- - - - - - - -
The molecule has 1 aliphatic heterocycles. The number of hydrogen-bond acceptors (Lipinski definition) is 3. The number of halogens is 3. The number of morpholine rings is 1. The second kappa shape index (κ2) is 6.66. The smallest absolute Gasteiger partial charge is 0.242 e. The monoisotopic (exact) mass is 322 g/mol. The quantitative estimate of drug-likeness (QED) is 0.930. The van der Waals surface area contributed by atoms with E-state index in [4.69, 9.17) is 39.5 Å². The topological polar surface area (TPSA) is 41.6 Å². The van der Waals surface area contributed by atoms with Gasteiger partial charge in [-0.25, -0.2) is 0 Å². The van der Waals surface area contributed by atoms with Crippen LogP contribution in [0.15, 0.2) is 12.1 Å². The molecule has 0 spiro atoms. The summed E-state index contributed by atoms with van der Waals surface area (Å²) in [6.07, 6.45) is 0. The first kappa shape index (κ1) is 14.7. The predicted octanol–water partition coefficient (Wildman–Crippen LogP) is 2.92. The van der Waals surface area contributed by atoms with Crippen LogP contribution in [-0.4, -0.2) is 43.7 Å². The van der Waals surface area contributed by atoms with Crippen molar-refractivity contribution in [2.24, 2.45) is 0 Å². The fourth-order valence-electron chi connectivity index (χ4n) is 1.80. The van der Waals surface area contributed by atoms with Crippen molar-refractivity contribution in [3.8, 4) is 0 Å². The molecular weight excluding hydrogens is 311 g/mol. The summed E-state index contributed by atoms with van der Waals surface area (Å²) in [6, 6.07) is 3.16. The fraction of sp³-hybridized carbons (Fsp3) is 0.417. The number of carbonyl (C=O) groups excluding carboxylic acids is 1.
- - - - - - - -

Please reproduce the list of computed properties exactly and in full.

The molecule has 1 aliphatic heterocycles. The number of hydrogen-bond acceptors (Lipinski definition) is 3. The number of halogens is 3. The number of morpholine rings is 1. The second kappa shape index (κ2) is 6.66. The smallest absolute Gasteiger partial charge is 0.242 e. The monoisotopic (exact) mass is 322 g/mol. The quantitative estimate of drug-likeness (QED) is 0.930. The van der Waals surface area contributed by atoms with E-state index in [4.69, 9.17) is 39.5 Å². The topological polar surface area (TPSA) is 41.6 Å². The van der Waals surface area contributed by atoms with Gasteiger partial charge in [-0.25, -0.2) is 0 Å². The van der Waals surface area contributed by atoms with Crippen LogP contribution in [0.15, 0.2) is 12.1 Å². The molecule has 0 spiro atoms. The summed E-state index contributed by atoms with van der Waals surface area (Å²) in [6.07, 6.45) is 0. The first kappa shape index (κ1) is 14.7. The predicted octanol–water partition coefficient (Wildman–Crippen LogP) is 2.92. The van der Waals surface area contributed by atoms with Crippen LogP contribution in [-0.4, -0.2) is 43.7 Å². The van der Waals surface area contributed by atoms with Crippen molar-refractivity contribution in [2.24, 2.45) is 0 Å². The fourth-order valence-electron chi connectivity index (χ4n) is 1.80. The van der Waals surface area contributed by atoms with Crippen molar-refractivity contribution in [3.8, 4) is 0 Å². The molecular weight excluding hydrogens is 311 g/mol. The summed E-state index contributed by atoms with van der Waals surface area (Å²) in [6, 6.07) is 3.16. The fraction of sp³-hybridized carbons (Fsp3) is 0.417. The number of carbonyl (C=O) groups excluding carboxylic acids is 1.